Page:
But given their unrivalled credit ratings on the whole, it would appear that funding from MDBs has been somewhat underwhelming during the pandemic’s two-year-plus reign. According to Leslie Maasdorp, the vice-president and chief financial officer of the BRICS New Development Bank (NDB), the combined response by the MDB system to the global pandemic amounted to some $300 billion by September 2021, much less than MDBs’ increase in lending after the global financial crisis. Writing in the Financial Times in September, Maasdorp also noted that much of this figure is accounted for by the repurposing of pre-COVID lending by some MDBs rather than an expansion of their total lending exposure.
“The main reason why MDBs have failed to fire on all cylinders in response to the global pandemic lies in the restrictive capital adequacy policies and the associated goal of maintaining the AAA credit rating,” Maasdorp acknowledged, whilst also pointing to a 2019 study by Riccardo Settimo of the Bank of Italy, which found that if four of the world’s most important MDBs—the World Bank (WB), Asian Development Bank (ADB), Inter-American Development Bank (IADB) and African Development Bank (AfDB)—reduced their credit ratings to AA+ instead and moderately increased their leverage ratios, they could more than triple their spare lending capacity from $415 billion to $1.3 trillion. “The experience of the New Development Bank (AA+ rated) in the international capital markets has demonstrated that there is a negligible difference of between 10 to 15 basis points in the funding cost of an AA+ institution compared with a AAA one.”
A more recent February 2021 paper by Settimo assessed the extent to which balance-sheet expansion can be supported by the capital buffers of the same four MDBs whilst maintaining their triple-A ratings and taking into account the potential impacts of the COVID-19 crisis on these institutions’ lending capacities. “The capacity of MDBs to expand development exposures, on aggregate estimated in the range of $860-896 billion, would grow to $985-1,020 billion, benefiting from the capital increases approved recently,” the paper concluded. However, the authors also warned that a number of potential factors, including the foreseeable increase in exposures due to the MDBs’ countercyclical role, the deterioration in the ratings of borrowing and non-borrowing member countries, and the possible weakening of preferred creditors treatment (PCT) could substantially erode this lending capacity, reducing it to $116-227 billion.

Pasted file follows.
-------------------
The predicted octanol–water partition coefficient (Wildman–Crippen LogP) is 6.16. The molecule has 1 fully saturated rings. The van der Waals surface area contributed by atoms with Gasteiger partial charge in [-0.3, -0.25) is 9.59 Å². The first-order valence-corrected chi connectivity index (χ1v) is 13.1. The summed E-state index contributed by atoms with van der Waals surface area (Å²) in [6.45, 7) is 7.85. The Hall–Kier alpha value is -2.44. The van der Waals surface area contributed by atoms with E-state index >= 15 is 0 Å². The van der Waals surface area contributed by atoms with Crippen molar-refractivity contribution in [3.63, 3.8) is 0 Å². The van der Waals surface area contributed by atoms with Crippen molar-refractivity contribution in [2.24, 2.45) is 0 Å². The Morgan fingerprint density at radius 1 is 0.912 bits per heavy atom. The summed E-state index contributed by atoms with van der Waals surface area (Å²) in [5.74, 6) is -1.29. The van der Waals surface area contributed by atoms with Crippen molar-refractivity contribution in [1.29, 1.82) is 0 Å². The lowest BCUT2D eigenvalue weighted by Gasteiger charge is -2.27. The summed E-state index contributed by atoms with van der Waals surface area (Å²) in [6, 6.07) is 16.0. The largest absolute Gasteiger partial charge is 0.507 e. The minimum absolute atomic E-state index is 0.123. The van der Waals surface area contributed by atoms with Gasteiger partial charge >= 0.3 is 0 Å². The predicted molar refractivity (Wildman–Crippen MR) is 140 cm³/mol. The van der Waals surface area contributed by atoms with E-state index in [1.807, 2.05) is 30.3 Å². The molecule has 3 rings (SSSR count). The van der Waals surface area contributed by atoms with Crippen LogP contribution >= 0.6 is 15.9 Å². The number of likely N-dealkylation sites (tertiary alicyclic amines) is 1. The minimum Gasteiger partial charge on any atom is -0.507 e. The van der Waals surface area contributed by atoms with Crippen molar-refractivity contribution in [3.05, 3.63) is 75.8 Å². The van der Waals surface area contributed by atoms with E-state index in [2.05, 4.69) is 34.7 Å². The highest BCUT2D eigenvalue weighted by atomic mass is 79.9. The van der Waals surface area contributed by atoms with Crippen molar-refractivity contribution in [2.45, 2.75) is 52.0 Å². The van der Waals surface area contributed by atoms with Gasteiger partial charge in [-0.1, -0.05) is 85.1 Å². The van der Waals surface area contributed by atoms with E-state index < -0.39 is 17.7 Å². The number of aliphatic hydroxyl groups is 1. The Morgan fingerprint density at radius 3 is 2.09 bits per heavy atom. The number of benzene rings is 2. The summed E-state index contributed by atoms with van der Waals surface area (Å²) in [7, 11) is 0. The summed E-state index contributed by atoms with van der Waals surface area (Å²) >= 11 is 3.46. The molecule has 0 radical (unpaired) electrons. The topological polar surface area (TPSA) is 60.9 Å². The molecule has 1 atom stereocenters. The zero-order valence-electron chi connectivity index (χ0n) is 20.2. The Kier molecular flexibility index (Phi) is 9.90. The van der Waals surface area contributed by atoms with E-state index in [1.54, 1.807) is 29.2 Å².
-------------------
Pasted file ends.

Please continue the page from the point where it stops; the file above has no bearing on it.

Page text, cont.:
There is also concern over the funding routes being taken by MDBs, with the money being provided not necessarily ending up being effectively used to boost the health outcomes of the most vulnerable populations. Indeed, some evidence suggests they have other goals in mind. A September 2021 research paper focusing on MDBs’ response to COVID-19 in India by Public Services International (PSI), a global federation of more than 700 trade unions in 154 countries representing 30 million workers, found that while the World Bank and other MDBs have certainly played key roles in the creation of India’s private healthcare system, the health loans to India in response to the pandemic have largely failed to support the public-health sector, with funding instead being allocated to propping up private hospitals.